MINING ACTIVITIES AT MUPEDZAPASI IN MBIRE DISTRICT

19. MR. NYAUDE asked the Minister of Mines to clarify whether the Chinese at Mupedzapasi in Mbire District are prospecting or mining uranium in view of the alleged loads of ore seen driven out of the area.

THE DEPUTY MINISTER OF MINES AND MINING DEVELOPMENT (MR. CHIMANIKIRE): Question answered under question 17.

MAINTANACE OF ZESA TRANSFORMERS

20. MR. SHOKO asked the Minister of Energy and Power Development to explain to the House:

i. The Ministry's policy regarding ZESA transformers which get damaged due to theft of transmission oil;

ii. The ownership of those boxes considering the contribution of the community towards the repair and maintenance of those transformers.

THE MINISTER OF ENERGY AND POWER DEVELOPMENT (MR. MANGOMA): ZESA is responsible for the replacement or repair of faulty transformers that get damaged due to the theft of transformer oil. Such work is carried out under fault maintenance in order to ensure the continuity of supply to customers. However, at the height of the country's economic challenges, ZESA had very little capacity to replace the damaged transformers owing to uneconomic tariffs. This resulted in customers waiting for long periods for replacement of transformers. However, some customers voluntarily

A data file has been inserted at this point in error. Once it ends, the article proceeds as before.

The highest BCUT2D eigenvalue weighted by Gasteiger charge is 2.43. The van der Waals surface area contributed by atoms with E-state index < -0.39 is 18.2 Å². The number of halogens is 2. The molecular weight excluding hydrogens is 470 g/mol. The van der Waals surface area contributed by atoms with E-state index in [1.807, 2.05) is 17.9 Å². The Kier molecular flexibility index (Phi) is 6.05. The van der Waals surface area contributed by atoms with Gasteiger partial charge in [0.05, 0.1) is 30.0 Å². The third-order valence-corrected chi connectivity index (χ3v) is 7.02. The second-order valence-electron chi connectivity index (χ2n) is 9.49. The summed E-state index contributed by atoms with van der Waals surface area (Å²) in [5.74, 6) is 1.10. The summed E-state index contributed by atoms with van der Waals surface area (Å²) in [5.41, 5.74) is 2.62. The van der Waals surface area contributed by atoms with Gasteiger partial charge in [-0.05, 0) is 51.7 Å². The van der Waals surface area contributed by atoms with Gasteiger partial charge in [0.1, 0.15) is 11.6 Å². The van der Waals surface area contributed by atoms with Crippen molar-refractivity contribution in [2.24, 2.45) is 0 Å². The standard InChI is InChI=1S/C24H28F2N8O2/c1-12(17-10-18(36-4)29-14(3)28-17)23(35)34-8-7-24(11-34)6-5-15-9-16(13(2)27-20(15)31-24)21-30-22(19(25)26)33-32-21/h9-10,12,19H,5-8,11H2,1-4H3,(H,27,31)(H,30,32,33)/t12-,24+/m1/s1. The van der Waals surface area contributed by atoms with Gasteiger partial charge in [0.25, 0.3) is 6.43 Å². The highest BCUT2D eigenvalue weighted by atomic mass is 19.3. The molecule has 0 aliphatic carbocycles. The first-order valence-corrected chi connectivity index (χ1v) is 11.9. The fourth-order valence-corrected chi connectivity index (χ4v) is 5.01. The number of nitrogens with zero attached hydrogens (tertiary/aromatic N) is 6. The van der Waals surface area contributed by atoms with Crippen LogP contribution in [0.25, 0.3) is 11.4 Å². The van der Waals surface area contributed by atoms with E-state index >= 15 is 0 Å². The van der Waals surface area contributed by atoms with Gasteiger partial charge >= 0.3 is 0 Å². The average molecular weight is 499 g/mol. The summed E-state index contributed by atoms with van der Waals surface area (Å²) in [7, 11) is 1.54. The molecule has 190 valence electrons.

donated transformers in order to get supplies restored quickly. In an effort to manage theft and vandalism of infrastructure, ZESA engaged communities to safeguard transformers in their areas to avoid theft. Some communities employed neighbourhood watch committees to patrol transformers whilst some erected physical barriers in conjunction with ZESA.

The boxes and transformers belong to ZESA as part of the distribution infrastructure. The community's contribution was voluntary and it was a win-win situation that was meant to manage supply during the harsh economic climate.

It should be noted that this phase has since passed as ZESA now has the capacity to replace faulty distribution transformers following the award of a reasonable tariff. 2 500 transformers were replaced since February 2009 as up to 35 000 customers had gone for up to 3 years without electricity.

EXPLANATION OF HIGH ELECTRICITY BILLS

21. MR. SHOKO asked the Minister of Energy and Power Development to explain why electricity bills for ordinary citizens continue accumulating in light of continued power outages.